6
PAUL E. EHRLICH AND KEVIN L. EASLEY
After serving
as
Associate Chairman under Chairman Joseph Zemmer, Beem
headed to Berkeley in the early 1970s while the first author was in Paris and Bonn.
At Berkeley, R. Sachs and
K.
Wu would probably have been collaborating on their
Bulletin survey article and influential monograph General Relativity for Math-
ematicians [83], referred to in Table
1.
Beem told the first author that he ap-
proached Sachs and asked him for suggestions about suitable open research ques-
tions. From his time in Berkeley, [12] and [13] would result.
Before discussing these results, we must first review a wonderful way in which
semi-Riemannian manifolds differ from definite metric manifolds, from the view-
point of the geodesic equation. When considering perturbations of Riemannian and
semi-Riemannian metrics, attention is often restricted to conformal changes of the
metric.
If
0
M
-+
(0, +oo) is a given smooth function, then
(3.1)
is called a conformal change of metric. (The factor of 2 produces pleasant curvature
and connection formulae.) Note that in the space-time case, the null, timelike and
spacelike tangent vectors for both
g
and g are the same; hence the basic causality
conditions like chronological, strongly causal, globally hyperbolic, etc., hold for
both (M,g) and (M,g) simultaneously.
A second aspect, absent for the definite case for which there are no null vectors,
is that null geodesics for (M,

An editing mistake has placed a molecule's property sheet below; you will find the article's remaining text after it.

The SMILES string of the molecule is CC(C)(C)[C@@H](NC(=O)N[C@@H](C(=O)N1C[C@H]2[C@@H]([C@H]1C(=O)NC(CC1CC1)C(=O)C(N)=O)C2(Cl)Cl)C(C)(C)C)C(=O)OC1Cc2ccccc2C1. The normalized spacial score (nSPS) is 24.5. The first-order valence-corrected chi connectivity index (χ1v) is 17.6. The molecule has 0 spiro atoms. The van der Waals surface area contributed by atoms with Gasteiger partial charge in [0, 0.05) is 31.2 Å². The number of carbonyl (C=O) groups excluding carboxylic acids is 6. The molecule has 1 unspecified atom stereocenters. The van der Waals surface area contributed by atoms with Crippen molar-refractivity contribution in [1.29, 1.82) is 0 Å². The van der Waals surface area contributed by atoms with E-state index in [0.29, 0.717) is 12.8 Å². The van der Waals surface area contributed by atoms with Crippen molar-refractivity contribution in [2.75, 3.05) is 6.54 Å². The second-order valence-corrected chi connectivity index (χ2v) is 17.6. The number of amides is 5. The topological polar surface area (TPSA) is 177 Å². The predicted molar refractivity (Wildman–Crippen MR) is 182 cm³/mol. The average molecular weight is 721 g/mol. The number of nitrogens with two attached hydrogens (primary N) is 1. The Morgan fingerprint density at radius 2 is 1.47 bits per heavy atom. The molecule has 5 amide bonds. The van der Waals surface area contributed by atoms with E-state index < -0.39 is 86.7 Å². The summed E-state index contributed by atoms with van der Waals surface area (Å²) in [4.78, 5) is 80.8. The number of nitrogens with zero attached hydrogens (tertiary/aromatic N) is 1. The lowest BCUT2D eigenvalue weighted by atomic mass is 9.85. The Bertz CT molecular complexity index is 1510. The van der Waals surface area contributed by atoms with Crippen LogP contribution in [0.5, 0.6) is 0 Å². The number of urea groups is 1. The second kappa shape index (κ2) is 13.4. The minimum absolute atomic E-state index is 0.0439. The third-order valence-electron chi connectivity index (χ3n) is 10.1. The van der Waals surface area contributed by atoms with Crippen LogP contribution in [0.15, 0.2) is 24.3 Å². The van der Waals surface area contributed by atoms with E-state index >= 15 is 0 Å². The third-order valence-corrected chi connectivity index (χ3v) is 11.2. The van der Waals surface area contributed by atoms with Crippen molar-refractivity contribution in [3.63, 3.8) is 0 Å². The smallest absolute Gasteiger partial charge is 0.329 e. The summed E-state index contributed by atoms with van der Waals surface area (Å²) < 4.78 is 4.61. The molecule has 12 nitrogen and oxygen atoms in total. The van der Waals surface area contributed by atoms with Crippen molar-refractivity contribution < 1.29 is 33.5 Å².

g)
remain null pregeodesics for (M, g). To see this,
write the conformal factor in the form
(3.2)
Then the Levi-Civita connections V' and V' for (M,g) and (M,g) are related by
(3.3)
V'
x
Y
=
V'
x
Y
+
X(f)Y
+
Y(f)X- g(X, Y) grad(!).
Especially, if X is a null vector field on M (so that g(X, X)= 0), then
(3.4)
Y'xX
=
Y'xX
+
2X(f)X.
Thus, if (3 is a null geodesic on (M,
g)
and V' /3' (3'
=
0, it follows that
(3.5)
V' /3'(3'
=
2(3'(t)(f)f3'(t)
and it is known that if such an equation holds, then (3 may be reparametrized to be
a null geodesic of (M,g). For Riemannian manifolds, by contrast, the last gradient
term in equation (3.3) will not vanish if the gradient is nonzero, and hence geodesics
never persist under general conformal changes of metric.
With this background established, we can report that in Beem [13], an ex-
ample was given employing a conformal change involving an infinite product of
factors. These factors were supported on suitably chosen subsets of a globally hy-
perbolic space-time to preserve timelike and spacelike geodesic completeness, but to
produce null geodesic incompleteness for the deformed space-time metric. Hence,
combining [13] with the examples of these earlier authors, no two types of geodesic
completeness (or incompleteness) imply the third type. Beem liked to phrase this
as
follows:
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